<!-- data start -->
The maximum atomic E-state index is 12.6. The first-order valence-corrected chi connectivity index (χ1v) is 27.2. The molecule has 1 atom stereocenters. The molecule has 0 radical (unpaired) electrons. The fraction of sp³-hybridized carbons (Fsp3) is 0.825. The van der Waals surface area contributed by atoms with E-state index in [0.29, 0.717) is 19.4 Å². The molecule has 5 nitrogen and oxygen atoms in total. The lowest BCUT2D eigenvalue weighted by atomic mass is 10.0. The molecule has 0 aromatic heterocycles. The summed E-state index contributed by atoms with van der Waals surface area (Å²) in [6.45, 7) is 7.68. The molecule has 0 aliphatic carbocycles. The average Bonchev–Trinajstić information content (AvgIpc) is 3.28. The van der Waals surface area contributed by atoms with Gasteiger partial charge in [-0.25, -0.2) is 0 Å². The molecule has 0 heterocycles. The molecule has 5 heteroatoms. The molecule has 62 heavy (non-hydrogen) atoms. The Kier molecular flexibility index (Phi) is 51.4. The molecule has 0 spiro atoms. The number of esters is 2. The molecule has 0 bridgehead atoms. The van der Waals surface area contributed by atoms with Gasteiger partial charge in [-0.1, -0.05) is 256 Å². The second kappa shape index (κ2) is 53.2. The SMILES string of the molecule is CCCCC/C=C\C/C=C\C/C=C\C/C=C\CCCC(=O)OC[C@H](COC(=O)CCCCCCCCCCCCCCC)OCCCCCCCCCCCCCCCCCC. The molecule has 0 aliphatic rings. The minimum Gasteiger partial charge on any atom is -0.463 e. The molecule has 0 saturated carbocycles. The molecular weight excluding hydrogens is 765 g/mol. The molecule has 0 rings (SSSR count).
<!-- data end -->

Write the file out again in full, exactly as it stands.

The maximum atomic E-state index is 12.6. The first-order valence-corrected chi connectivity index (χ1v) is 27.2. The molecule has 1 atom stereocenters. The molecule has 0 radical (unpaired) electrons. The fraction of sp³-hybridized carbons (Fsp3) is 0.825. The van der Waals surface area contributed by atoms with E-state index in [0.29, 0.717) is 19.4 Å². The molecule has 5 nitrogen and oxygen atoms in total. The lowest BCUT2D eigenvalue weighted by atomic mass is 10.0. The molecule has 0 aromatic heterocycles. The summed E-state index contributed by atoms with van der Waals surface area (Å²) in [6.45, 7) is 7.68. The molecule has 0 aliphatic carbocycles. The average Bonchev–Trinajstić information content (AvgIpc) is 3.28. The van der Waals surface area contributed by atoms with Gasteiger partial charge in [-0.25, -0.2) is 0 Å². The molecule has 0 heterocycles. The molecule has 5 heteroatoms. The molecule has 62 heavy (non-hydrogen) atoms. The Kier molecular flexibility index (Phi) is 51.4. The molecule has 0 spiro atoms. The number of esters is 2. The molecule has 0 bridgehead atoms. The van der Waals surface area contributed by atoms with Gasteiger partial charge in [-0.1, -0.05) is 256 Å². The second kappa shape index (κ2) is 53.2. The SMILES string of the molecule is CCCCC/C=C\C/C=C\C/C=C\C/C=C\CCCC(=O)OC[C@H](COC(=O)CCCCCCCCCCCCCCC)OCCCCCCCCCCCCCCCCCC. The molecule has 0 aliphatic rings. The minimum Gasteiger partial charge on any atom is -0.463 e. The molecule has 0 saturated carbocycles. The molecular weight excluding hydrogens is 765 g/mol. The molecule has 0 rings (SSSR count).